Nobody in their right mind is asking for guarantees that there are no cases. Nobody in their right mind should need the entirety of the season mapped out through the Super Bowl.

But with the proposed start of camp barely two weeks away, not enough is pinned down. Actually, it seems like almost nothing is. It’s nobody’s fault. Standing down isn’t an admission of failure.

Committing to getting it right rather than committing to getting it going would actually be a show of strength, decisiveness and leadership. Never a bad time for that.

How Julian Edelman let Cam Newton know about Patriots' complex playbook

How Julian Edelman let Cam Newton know about Patriots' complex playbook

Remember when Cam Newton jokingly compared the Patriots' playbook to "calculus" after signing with New England last month?

Turns out that wasn't his own assessment. (Not yet, anyway.)

Rather, it was Julian Edelman who made Newton aware of what he was dealing when the quarterback called his new Patriots wide receiver for the first time.

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"We were both excited just to be on the phone with each other," Newton told reporters Friday in a video conference. "Then all of a sudden he just said, 'Hey bro, this (explicit) is calculus.'

"He said it and it was just funny. From that whole 15-minute conversation, that's the only thing that I just remembered: Calculus."

The Patriots playbook that Tom Brady spent 20 years mastering is notoriously complex and has stumped talented veterans like Chad Ochocinco and Reggie Wayne. Edelman has dealt with that playbook for a whole decade, so it's no wonder his comparison stuck with Newton.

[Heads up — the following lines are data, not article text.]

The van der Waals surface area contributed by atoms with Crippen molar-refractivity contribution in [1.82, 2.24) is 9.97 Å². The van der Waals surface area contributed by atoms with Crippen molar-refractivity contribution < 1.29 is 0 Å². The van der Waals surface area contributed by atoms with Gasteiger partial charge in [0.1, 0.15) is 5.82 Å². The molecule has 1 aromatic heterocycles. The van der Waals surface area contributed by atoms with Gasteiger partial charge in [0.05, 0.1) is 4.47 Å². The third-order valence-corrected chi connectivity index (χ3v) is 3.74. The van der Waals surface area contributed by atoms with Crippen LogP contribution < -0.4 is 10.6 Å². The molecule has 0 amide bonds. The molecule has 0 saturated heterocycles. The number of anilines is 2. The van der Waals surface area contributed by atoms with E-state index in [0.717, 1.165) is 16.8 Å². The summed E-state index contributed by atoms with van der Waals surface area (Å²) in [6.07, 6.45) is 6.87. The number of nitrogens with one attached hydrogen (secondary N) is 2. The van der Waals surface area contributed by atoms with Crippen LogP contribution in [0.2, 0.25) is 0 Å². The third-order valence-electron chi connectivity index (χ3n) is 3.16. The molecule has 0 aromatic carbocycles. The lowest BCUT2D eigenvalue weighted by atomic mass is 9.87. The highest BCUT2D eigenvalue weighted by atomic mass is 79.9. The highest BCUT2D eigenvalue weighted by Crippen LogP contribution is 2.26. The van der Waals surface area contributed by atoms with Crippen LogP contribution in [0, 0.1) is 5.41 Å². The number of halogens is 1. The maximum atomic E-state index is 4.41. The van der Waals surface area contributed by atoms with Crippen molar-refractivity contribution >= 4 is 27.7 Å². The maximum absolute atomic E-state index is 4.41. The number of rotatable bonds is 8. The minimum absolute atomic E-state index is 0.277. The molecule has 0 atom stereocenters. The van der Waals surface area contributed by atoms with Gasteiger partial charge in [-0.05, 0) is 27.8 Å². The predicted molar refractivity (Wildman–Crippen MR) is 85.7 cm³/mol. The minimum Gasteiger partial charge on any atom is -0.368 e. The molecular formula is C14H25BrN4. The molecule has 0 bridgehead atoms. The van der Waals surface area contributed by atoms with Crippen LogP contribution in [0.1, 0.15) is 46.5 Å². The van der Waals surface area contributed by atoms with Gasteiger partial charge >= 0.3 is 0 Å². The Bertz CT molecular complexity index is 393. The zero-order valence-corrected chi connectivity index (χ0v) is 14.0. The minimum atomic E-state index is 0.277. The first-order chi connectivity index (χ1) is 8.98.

Not that the 31-year-old QB is intimidated by learning a challenging offense after nine seasons with the Carolina Panthers.

"At the end of the day, football is still football and you just can’t make too much on it than what it already is,” Newton said of the playbook. "(Offensive coordinator) Josh (McDaniels) has been there every step of the way as well as (quarterbacks) coach Jedd (Fisch). Just been hammering away. All the quarterbacks have been trying to learn this whole system from what it is."

Newton admittedly faces a tall task picking up the Patriots' offense in short order without the benefit of the on-field workouts of a traditional training camp.

The three-time Pro Bowler has his means of getting up to speed, though: Newton is a "visual learner" who famously relied on a large three-ring binder in Carolina stuffed with notes on the Panthers' offense.

"We all have our different methods of how we (learn) and go about different ways to retain as much information as possible,” Newton said. "I don’t think the binder is actually here, but some type of retention methods have adapted towards New England."

Newton has a few more weeks to study, but his first test -- the Patriots' 2020 season opener against the Miami Dolphins on Sept. 13 -- is rapidly approaching.

Patriots Talk Podcast: Measuring the toll that opt-outs took around the NFL | Listen & subscribe | Watch on YouTube

For Josh McDaniels, adapting offense means tapping into Cam Newton's superpower

For Josh McDaniels, adapting offense means tapping into Cam Newton's superpower

Josh McDaniels wouldn’t trade his time with Tom Brady for anything.

But the Patriots offensive coordinator did point out Friday that those times Brady wasn’t at his disposal are very valuable right now as the Patriots offense does its post-Brady pivot.

“I’m thankful for the experiences that I’ve had when I didn’t have Tom,” McDaniels said on a video conference call. “Believe me, no one was happier to have him out there when he was out there for all the years I was fortunate to coach him.

"But I would say I did have some experience with the Matt Cassel year (in 2008), which I learned a lot about how to tailor something to somebody else’s strengths, we had to play that four-game stretch (in 2016) with Jacoby (Brissett) and Jimmy (Garoppolo), I thought that was helpful. And I was away for three years. So trying to really adapt … it’s not changing your system, it’s adapting your system to the talents and strengths of your players.”